The Jury Talks Back

12/5/2008

Bad news, folks…

Filed under: Uncategorized — Scott Jacobs @ 8:10 pm

Whelp…  You knew it was going to happen.

Democratic leaders and the White House reached a deal.

There is no way this is good.  It’s like the perfect storm of “people you don’t want making a decision.”

The package, which Democratic leaders hope to win passage of next week and send to President George W. Bush, totals between $15 billion and $17 billion, the aide said, speaking on condition of anonymity.

Yup.  That’s it.  Waiter, check please.  We’re done.

I hated the financial bailout, but at least one could argue that it wasn’t solely the fault of those companies.  Mostly, sure.  90%?  I could be convinced.  But there were failures in government that shared some blame.  It was too big, but that’s life.

The auto bailout is disgusting because it is 100%, completely and fully the fault of the Big Three.  They are the ones who made the decisions that led to them building cars people didn’t want, and selling them for prices people didn’t want to pay.

That’s Free Market, people.  You either make a product people want at a price they will accept, or you go under.  That’s how it works.

The amount is far less than the $34 billion requested this week by General Motors, Ford Motor, and Chrysler, but Democratic leaders believe the money will keep them going until Barack Obama replaces Bush as president on January 20 and a new effort can be made for a rescue plan.

Oh. My. God.  They said it.  They actually freaking said it.  ‘We’re settling for so little until Ocarter gets into the White House and we can power through WAY more.’

My. God.  Shoot me.  Shoot me in the head, right now.  We are screwed, people.

Here, let me illustrate the worst part of this.

See, Chrysler is owned by Cerebus Capital (which has in its fold former VP Dan Quayle, former Treasury Secretary John Snow – who is since 2006 the chairman of the company).  Cerebus shelled out $7.4 billion to get Chrysler from Daimler AG, and has holdings or minority interests in companies around the world that in total generate over $100 billion in revenue.

Chrysler wants money from the Fed, both a bridge loan to help cover operating costs ($7 billion) and a loan from the Department of Energy to help them make energy efficient cars ($8.5 billion).

Cerebus isn’t shelling out a dime.  From the hearings:

Corker spent much of his time sparring with Nardelli over the privately-held company asking for taxpayer help.

Cerberus invested $7.4 billion in August 2007 to acquire majority control of Chrysler from Daimler AG.

[…]

“Cerberus owns 80% of this company and has cash — lots of cash — that they are unwilling to put into this company,” Corker said.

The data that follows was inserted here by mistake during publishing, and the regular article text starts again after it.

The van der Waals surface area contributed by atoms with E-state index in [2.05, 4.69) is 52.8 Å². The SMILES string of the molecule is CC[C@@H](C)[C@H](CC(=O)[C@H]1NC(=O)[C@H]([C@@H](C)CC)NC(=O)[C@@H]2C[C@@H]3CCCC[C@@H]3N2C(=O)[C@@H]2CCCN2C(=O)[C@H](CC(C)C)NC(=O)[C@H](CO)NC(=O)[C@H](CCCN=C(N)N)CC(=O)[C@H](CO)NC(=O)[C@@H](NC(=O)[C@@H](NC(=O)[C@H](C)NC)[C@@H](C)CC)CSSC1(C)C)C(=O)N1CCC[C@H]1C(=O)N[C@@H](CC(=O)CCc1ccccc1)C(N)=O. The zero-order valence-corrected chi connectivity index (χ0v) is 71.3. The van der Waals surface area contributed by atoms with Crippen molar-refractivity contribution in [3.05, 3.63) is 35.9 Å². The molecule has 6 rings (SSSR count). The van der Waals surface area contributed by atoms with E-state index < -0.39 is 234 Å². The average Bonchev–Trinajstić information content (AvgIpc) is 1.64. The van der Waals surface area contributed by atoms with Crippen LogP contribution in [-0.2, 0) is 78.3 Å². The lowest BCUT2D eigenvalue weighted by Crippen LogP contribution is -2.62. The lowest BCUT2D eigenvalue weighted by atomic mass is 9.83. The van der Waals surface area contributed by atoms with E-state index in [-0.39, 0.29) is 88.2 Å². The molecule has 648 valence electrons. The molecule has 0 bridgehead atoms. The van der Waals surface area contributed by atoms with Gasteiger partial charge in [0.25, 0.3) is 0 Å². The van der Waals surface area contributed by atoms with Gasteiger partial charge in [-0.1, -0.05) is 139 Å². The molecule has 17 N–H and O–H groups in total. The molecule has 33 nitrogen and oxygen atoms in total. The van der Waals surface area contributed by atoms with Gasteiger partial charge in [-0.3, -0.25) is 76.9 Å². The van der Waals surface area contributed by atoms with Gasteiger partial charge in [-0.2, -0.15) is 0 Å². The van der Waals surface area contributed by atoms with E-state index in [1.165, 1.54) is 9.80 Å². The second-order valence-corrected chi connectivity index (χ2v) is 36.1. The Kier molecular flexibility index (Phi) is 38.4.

He also accused Cerberus of simply trying to buy time in order to merge Chrysler.

“It troubles me a little bit knowing that basically all we’re really doing is providing a little capital for y’all to hang around long enough to get married,” Corker said.

I’m just disgusted.  I’m so pissed off, I can’t even spit.  I’m beyond swearing, and clear into “random personal property damage.”

We’re done.  We’ve lost.  There is nothing that can stop the flood of federal money to private companies that can’t run themselves properly.  Nothing.

If you’ll excuse me, I have to go start laying plans for an insurrection.  I’ll be in the bunker.

8 Comments

  1. The way I read it, Jeep gets sold and Chrysler gets the axe. I don’t like this bailout either, but right now it’s a tiger by the tail and letting go isn’t an option. One of these companies can go under and the damage can be contained. Not all three.

    Still, I’d like to see people at the top taken out and shot. Or at least impoverished and shunned for life. That includes a number of union bosses, too.

    Comment by Kevin Murphy — 12/6/2008 @ 12:31 am

  2. Rush Limbaugh talked about this the other day. He and many of his callers pointed out many ways in which government regulations have added to the big three’s problems. HUGE subsidies (state & local) to foreign auto makers who moved their plants to the U.S., CAFE standards, safety regulations, child seat laws (can’t fit 3 car seats into a standard car), prohibiting energy independence, etc.

    Comment by nash — 12/6/2008 @ 7:31 am

  3. HUGE subsidies (state & local) to foreign auto makers who moved their plants to the U.S., CAFE standards, safety regulations, child seat laws (can’t fit 3 car seats into a standard car), prohibiting energy independence, etc.